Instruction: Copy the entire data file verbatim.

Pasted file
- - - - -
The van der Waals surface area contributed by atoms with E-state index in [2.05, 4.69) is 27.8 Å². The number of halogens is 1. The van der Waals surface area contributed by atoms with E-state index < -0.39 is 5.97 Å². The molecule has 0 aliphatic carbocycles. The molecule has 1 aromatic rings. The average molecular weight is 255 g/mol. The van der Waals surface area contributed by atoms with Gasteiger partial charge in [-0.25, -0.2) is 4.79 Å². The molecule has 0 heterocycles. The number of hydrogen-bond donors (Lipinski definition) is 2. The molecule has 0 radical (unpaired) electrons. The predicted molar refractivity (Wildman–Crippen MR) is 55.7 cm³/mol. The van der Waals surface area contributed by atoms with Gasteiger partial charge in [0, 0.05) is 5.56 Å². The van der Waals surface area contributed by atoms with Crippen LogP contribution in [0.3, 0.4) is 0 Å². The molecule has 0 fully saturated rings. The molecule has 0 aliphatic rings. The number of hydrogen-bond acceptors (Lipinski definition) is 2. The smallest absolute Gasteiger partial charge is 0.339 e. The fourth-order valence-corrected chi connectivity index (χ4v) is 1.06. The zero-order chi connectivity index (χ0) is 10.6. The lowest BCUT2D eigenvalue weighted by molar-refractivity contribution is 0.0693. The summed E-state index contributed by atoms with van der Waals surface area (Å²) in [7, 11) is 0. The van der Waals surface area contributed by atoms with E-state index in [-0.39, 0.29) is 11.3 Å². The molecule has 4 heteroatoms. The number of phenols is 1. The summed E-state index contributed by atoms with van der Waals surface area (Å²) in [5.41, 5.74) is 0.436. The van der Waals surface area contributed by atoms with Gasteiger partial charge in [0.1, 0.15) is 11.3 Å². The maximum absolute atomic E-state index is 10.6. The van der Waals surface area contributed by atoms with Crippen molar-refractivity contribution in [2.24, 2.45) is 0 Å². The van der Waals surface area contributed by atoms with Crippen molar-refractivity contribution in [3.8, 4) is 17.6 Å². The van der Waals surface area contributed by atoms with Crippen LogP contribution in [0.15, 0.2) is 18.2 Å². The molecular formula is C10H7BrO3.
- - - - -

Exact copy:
The van der Waals surface area contributed by atoms with E-state index in [2.05, 4.69) is 27.8 Å². The number of halogens is 1. The van der Waals surface area contributed by atoms with E-state index < -0.39 is 5.97 Å². The molecule has 0 aliphatic carbocycles. The molecule has 1 aromatic rings. The average molecular weight is 255 g/mol. The van der Waals surface area contributed by atoms with Gasteiger partial charge in [-0.25, -0.2) is 4.79 Å². The molecule has 0 heterocycles. The number of hydrogen-bond donors (Lipinski definition) is 2. The molecule has 0 radical (unpaired) electrons. The predicted molar refractivity (Wildman–Crippen MR) is 55.7 cm³/mol. The van der Waals surface area contributed by atoms with Gasteiger partial charge in [0, 0.05) is 5.56 Å². The van der Waals surface area contributed by atoms with Crippen LogP contribution in [0.3, 0.4) is 0 Å². The molecule has 0 fully saturated rings. The molecule has 0 aliphatic rings. The number of hydrogen-bond acceptors (Lipinski definition) is 2. The smallest absolute Gasteiger partial charge is 0.339 e. The fourth-order valence-corrected chi connectivity index (χ4v) is 1.06. The zero-order chi connectivity index (χ0) is 10.6. The lowest BCUT2D eigenvalue weighted by molar-refractivity contribution is 0.0693. The summed E-state index contributed by atoms with van der Waals surface area (Å²) in [7, 11) is 0. The van der Waals surface area contributed by atoms with E-state index in [-0.39, 0.29) is 11.3 Å². The molecule has 4 heteroatoms. The number of phenols is 1. The summed E-state index contributed by atoms with van der Waals surface area (Å²) in [5.41, 5.74) is 0.436. The van der Waals surface area contributed by atoms with Gasteiger partial charge in [0.1, 0.15) is 11.3 Å². The maximum absolute atomic E-state index is 10.6. The van der Waals surface area contributed by atoms with Crippen molar-refractivity contribution in [2.24, 2.45) is 0 Å². The van der Waals surface area contributed by atoms with Crippen molar-refractivity contribution in [3.8, 4) is 17.6 Å². The van der Waals surface area contributed by atoms with Crippen LogP contribution in [0.15, 0.2) is 18.2 Å². The molecular formula is C10H7BrO3.